Your best candidates demand to work remotely
Tuesday morning. It's 6:32am. You yawn. You stretch and turn over on your side. No alarm woke you up. You, like most highly-productive people like waking early. You rise, stretch again, and don your bathrobe. You go into the kitchen. You press play on a podcast, leisurely cook yourself a healthy breakfast, eat, and then make coffee. It's 7:41am.
You sit at your desk and decide on your first task. You work, with no interruptions, for 1 hour and 54 minutes. It's 9:35.
Most people are still stuck in traffic, but you just clocked nearly 2 hours of completely uninterrupted work.
You take a break to stretch and make some more coffee. You check your email, because you know checking your email before you complete your most important task of the day is the best way to ensure it won't get done. You process all your email. Inbox zero. It's 10:00.
You have a brief, 5-minute meeting with your team members. You do this every morning. Once the call is over, you work again, with laser-focus, for another hour.
It's lunch time. You make a healthy salad for lunch. You spent only 28% of what it would have cost to buy a comparable lunch at a restaurant. You take your time washing the dishes.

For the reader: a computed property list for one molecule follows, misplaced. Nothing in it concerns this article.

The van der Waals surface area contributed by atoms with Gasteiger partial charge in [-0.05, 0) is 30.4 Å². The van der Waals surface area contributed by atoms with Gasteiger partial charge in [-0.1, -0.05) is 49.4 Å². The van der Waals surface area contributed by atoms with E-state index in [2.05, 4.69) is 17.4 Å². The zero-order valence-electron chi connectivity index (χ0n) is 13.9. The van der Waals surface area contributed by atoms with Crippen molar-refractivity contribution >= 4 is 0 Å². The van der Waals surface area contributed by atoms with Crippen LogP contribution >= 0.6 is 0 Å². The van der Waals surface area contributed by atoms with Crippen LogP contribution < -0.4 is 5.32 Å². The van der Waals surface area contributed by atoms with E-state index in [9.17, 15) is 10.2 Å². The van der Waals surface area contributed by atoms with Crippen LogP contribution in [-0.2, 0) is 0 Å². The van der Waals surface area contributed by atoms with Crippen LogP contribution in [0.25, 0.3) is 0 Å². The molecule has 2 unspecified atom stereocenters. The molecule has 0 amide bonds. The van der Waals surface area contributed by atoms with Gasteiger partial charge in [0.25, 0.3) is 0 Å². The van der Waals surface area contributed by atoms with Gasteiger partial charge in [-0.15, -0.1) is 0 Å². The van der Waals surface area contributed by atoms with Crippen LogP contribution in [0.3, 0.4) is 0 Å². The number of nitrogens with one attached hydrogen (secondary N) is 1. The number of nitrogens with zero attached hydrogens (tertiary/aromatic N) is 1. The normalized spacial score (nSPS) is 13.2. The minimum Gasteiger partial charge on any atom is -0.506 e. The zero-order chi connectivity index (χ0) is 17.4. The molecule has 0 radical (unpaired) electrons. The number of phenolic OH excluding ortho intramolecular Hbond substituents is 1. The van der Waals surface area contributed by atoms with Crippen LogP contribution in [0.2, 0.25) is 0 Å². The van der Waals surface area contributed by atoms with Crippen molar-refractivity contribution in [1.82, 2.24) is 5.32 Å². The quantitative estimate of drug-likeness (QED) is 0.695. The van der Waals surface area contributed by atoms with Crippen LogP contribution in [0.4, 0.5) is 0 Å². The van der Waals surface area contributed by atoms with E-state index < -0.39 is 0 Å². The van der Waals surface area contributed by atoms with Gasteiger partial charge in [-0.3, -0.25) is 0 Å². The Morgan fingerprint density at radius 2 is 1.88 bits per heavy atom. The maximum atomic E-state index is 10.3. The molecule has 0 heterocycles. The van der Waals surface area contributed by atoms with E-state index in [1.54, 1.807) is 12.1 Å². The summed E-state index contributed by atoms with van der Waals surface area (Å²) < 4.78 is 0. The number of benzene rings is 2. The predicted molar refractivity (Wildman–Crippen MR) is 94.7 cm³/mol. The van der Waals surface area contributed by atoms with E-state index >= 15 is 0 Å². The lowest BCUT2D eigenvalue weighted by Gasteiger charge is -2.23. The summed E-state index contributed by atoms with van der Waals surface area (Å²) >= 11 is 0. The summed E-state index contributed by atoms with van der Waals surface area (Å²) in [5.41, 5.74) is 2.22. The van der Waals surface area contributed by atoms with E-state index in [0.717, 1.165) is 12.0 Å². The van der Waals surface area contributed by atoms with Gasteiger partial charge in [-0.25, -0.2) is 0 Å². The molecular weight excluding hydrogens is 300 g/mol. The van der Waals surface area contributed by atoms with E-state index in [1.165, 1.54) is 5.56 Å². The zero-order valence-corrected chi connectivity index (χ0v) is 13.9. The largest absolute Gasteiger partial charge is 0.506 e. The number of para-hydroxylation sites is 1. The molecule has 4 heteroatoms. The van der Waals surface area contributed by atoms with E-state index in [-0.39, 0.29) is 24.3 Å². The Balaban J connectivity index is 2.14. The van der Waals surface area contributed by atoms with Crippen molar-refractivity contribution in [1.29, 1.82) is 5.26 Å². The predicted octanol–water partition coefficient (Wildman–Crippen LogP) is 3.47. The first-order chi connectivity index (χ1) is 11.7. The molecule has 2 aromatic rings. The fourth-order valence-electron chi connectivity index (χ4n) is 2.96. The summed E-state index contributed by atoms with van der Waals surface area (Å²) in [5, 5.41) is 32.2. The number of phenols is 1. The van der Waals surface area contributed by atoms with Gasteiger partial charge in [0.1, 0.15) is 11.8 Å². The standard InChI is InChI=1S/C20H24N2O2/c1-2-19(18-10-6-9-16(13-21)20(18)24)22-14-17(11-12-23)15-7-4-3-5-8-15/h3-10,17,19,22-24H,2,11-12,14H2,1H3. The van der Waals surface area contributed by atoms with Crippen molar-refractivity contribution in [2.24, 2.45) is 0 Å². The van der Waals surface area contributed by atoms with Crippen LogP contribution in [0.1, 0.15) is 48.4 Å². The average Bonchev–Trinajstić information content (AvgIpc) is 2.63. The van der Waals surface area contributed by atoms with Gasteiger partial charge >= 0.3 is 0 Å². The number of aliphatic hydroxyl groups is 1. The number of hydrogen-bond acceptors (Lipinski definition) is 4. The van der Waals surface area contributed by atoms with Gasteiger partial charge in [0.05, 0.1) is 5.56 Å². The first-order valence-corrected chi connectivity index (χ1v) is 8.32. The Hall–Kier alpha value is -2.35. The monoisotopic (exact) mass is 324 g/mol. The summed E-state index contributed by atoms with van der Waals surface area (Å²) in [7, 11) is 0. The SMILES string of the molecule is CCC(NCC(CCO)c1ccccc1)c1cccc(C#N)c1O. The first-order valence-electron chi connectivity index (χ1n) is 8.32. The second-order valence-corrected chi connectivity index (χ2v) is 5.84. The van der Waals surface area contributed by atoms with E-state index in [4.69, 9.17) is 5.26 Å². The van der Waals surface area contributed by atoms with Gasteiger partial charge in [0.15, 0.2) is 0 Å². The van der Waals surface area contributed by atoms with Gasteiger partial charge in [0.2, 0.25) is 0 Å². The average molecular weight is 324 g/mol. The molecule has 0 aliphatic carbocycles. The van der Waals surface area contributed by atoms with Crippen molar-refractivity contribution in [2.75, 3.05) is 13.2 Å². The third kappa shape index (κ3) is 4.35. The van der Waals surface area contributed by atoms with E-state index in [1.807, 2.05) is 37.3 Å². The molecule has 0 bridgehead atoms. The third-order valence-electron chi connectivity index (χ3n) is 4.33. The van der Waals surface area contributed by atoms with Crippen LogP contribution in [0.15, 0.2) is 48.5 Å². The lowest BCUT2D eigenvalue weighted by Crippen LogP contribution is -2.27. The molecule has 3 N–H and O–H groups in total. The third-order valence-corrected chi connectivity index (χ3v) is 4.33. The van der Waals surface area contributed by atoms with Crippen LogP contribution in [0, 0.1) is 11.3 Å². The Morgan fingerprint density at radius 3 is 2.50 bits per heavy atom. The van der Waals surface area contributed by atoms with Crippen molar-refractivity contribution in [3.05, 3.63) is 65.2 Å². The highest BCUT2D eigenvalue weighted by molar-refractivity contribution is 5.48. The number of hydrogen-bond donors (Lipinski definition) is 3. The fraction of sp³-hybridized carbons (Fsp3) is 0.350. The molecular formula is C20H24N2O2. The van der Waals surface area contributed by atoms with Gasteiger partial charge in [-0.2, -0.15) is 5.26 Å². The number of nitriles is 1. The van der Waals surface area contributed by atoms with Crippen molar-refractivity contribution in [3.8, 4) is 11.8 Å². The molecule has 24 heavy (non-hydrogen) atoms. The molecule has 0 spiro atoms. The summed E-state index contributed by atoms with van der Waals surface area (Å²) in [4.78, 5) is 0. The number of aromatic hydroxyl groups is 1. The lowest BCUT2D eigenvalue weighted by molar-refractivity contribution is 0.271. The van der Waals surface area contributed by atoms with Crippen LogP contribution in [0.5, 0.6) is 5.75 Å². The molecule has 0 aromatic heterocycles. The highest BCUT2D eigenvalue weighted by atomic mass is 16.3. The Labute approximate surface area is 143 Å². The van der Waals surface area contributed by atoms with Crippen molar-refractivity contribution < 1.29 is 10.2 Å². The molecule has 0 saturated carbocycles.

You decide you'd like to take a walk. You take a leisurely half-hour walk around the neighborhood. You remember you need to buy some toiletries, so you stop at the grocery store.
When you return to your house, you sit for another two hours of uninterrupted work. Your superior is thrilled with your output. You are thrilled with being able to work on your terms.
It's 4:35. You turn off your computer and go spend time with your family and friends.
If you work remotely, it's likely you're familiar with the lifestyle I portrayed above. Thousands of programmers, designers, writers and other creative professionals are working remotely and enjoying the fruits of a self-driven, telecommute lifestyle. And thousands of companies are reaping the benefits of sourcing the best talent by allowing them to work on their own terms.
The Best Will Demand It
If your organization doesn't allow remote work, it's not attracting the best talent, because the best talent will demand to work remotely.
Remote work is becoming more common, and your best talent isn't having a hard time finding employment with remote-friendly employers.
The best talent has invested in creating a home workspace tailored to their personal tastes. They have created the ideal place for their productivity to flourish, and you didn't spend a dime. They've created systems that enhance their unique work style and culture.
Your best candidates are self-motivated, outcome-oriented people. Why would someone self-motivated and outcome-oriented want to spend their entire day in an office? They want to be spending their days productive when they can be, and enjoying life when they run out of steam.
They recognize the finite nature of time, which is why they strive to do excellent work for you while reserving the right to enjoy mid-day leisure.